This course is designed for 16 weeks. Every week has 3 units and each unit is for 45 minutes.

Time: Thurday from 1:30pm to 4:00pm.

Location: 6A411

News

2012/12/3 Website is up.

Course Description

The course is designed to provide a broad introduction of the theories, algorithms and applications of machine learning. Topics include: supervised learning (generative/discriminative learning, support vector machines, logistic regressions), unsupervised learning (clustering, feature selection, nonparametric Bayesian methods), learning theory (bias/variance tradeoff, model selection, VC theory), probabilistic graphical models (HMM, structure learning) and applications to data mining, text processing, etc. Students are expected to have basic knowledge of computer, programming skills, and linear algebra. It is beneficial if the students know basic knowledge of probability, statistics and algorithms.

Textbook

  1. Pattern Recognition and Machine Learning. Christopher Bishop, Springer, 2006.
  2. Machine Learning. Tom Mitchell, McGraw-Hill, 1997.
  3. Additional readings will be provided after each lecture.

Prerequisites

Grading

  1. Homework (4 assignments, 40%)
  2. Projects: 40%
  3. Final presentation: 10%
  4. Attendance/presentations: 10%

Homework & Projects

There will be four basic homeworks and four projects:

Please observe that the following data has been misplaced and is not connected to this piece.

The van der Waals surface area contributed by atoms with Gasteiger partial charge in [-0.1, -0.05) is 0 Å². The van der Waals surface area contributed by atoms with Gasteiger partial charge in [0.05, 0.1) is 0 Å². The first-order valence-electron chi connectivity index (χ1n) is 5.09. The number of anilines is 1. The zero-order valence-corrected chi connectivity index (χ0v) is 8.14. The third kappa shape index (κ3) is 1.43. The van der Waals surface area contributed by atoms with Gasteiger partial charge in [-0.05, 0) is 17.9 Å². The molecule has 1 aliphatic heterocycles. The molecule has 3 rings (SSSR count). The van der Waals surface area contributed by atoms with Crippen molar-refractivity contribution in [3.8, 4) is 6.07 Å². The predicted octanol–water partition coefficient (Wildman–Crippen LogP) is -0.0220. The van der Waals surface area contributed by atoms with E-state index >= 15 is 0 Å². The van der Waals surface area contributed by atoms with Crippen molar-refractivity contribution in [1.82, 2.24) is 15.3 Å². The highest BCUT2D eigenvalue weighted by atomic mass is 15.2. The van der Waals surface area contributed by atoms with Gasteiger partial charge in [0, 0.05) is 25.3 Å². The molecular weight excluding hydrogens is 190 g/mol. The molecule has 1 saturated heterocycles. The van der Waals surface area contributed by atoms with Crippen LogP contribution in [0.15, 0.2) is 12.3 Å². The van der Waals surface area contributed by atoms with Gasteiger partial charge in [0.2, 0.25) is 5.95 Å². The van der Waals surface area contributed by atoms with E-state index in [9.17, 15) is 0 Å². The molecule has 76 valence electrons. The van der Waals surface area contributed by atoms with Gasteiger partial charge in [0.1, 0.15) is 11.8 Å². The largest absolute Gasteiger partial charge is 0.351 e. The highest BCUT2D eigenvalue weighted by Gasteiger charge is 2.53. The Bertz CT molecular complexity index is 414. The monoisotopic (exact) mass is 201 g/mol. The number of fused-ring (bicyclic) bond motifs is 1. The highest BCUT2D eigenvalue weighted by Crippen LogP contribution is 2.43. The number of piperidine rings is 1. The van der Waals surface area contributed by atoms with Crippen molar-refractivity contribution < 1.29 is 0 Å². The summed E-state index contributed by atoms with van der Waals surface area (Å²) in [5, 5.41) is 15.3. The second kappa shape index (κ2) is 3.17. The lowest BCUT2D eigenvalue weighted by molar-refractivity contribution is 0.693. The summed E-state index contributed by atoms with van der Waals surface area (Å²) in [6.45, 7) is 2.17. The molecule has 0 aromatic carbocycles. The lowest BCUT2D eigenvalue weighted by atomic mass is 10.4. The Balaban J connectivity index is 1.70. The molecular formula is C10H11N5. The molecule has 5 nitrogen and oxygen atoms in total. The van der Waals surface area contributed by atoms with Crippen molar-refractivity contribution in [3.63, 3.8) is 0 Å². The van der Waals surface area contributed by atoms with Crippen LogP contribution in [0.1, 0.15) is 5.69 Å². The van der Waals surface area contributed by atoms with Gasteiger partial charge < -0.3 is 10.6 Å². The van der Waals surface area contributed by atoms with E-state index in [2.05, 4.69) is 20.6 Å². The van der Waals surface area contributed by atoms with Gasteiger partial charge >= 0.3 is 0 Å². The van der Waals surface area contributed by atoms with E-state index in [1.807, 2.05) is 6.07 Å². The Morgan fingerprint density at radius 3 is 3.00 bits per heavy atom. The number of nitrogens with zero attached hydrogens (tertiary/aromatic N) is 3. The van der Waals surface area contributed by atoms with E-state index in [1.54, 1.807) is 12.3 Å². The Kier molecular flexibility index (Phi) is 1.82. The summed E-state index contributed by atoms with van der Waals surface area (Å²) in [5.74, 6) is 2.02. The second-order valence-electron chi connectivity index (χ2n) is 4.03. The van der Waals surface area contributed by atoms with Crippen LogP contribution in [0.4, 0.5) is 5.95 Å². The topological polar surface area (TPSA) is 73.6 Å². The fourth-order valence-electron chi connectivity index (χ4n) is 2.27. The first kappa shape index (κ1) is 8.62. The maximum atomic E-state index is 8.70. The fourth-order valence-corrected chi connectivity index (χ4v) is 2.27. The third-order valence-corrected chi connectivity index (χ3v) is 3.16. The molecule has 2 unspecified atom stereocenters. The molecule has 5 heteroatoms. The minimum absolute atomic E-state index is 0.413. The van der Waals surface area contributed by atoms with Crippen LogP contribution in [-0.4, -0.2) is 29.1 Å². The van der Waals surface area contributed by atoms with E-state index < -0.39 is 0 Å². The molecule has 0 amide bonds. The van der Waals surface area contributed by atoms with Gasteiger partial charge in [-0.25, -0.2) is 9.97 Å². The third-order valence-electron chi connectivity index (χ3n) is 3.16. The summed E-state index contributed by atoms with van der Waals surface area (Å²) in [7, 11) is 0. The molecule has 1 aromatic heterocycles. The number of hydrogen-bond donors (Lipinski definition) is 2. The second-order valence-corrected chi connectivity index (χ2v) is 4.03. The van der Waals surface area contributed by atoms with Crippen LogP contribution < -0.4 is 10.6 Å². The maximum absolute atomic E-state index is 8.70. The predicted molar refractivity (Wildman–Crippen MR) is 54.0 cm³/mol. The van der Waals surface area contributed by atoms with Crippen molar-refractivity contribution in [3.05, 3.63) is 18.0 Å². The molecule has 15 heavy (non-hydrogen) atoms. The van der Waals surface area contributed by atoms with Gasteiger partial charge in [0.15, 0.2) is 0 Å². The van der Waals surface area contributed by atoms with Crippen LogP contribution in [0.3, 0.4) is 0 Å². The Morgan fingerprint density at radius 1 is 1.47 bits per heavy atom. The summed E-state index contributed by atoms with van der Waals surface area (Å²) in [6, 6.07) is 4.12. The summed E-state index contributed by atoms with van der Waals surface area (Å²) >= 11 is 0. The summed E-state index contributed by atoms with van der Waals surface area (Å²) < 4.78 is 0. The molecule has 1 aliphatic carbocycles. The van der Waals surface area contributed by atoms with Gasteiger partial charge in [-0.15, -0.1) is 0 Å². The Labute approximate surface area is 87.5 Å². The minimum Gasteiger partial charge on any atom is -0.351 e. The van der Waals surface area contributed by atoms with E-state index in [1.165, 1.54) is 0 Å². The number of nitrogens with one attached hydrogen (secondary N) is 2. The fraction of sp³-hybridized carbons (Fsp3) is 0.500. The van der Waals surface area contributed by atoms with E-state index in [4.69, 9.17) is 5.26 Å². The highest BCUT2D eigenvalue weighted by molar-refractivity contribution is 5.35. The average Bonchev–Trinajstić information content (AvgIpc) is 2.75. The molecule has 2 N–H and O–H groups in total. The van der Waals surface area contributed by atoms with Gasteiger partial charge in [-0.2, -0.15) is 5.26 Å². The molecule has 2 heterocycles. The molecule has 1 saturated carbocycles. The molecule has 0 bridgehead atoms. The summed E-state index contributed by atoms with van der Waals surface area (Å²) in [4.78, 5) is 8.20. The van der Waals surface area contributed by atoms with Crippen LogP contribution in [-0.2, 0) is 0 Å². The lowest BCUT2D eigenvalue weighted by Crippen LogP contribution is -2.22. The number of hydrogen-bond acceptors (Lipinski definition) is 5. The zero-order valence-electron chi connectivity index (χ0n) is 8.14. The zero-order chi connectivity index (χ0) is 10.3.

Homeworks

Hw1: Perceptron implementation
Hw2: PLSI implementation
Hw3: SMO implementation
Hw4: Dirichlet Process Mixtures implementation

Projects

Prj1: Followback prediction: Predict whether a user will follow another user back when she received a new following link from the other user.
Prj2: Friendship relationship prediction: Predict whether two users have a friendship if there were at least one voice call or one text message sent from one to the other.
Prj3: Review rating prediction: Predict the rating scores of online hotel reviews.
Prj4: Algorithm analysis for topic models: Implement and compare approximate inference algorithms for LDA which includes: variational inference (Blei et. al. 2003), collapsed gibbs sampling (Griffth et. al. 2004) and (optionally) collapsed variational inference (Teh. et. al. 2006).

Students are required to select three basic homeworks plus one project. The final project is allowed to be completed by a team including two students. You can also determine the subject of the final project by your own and should submit a project proposal and a final project report.

Addtional References

Books

Links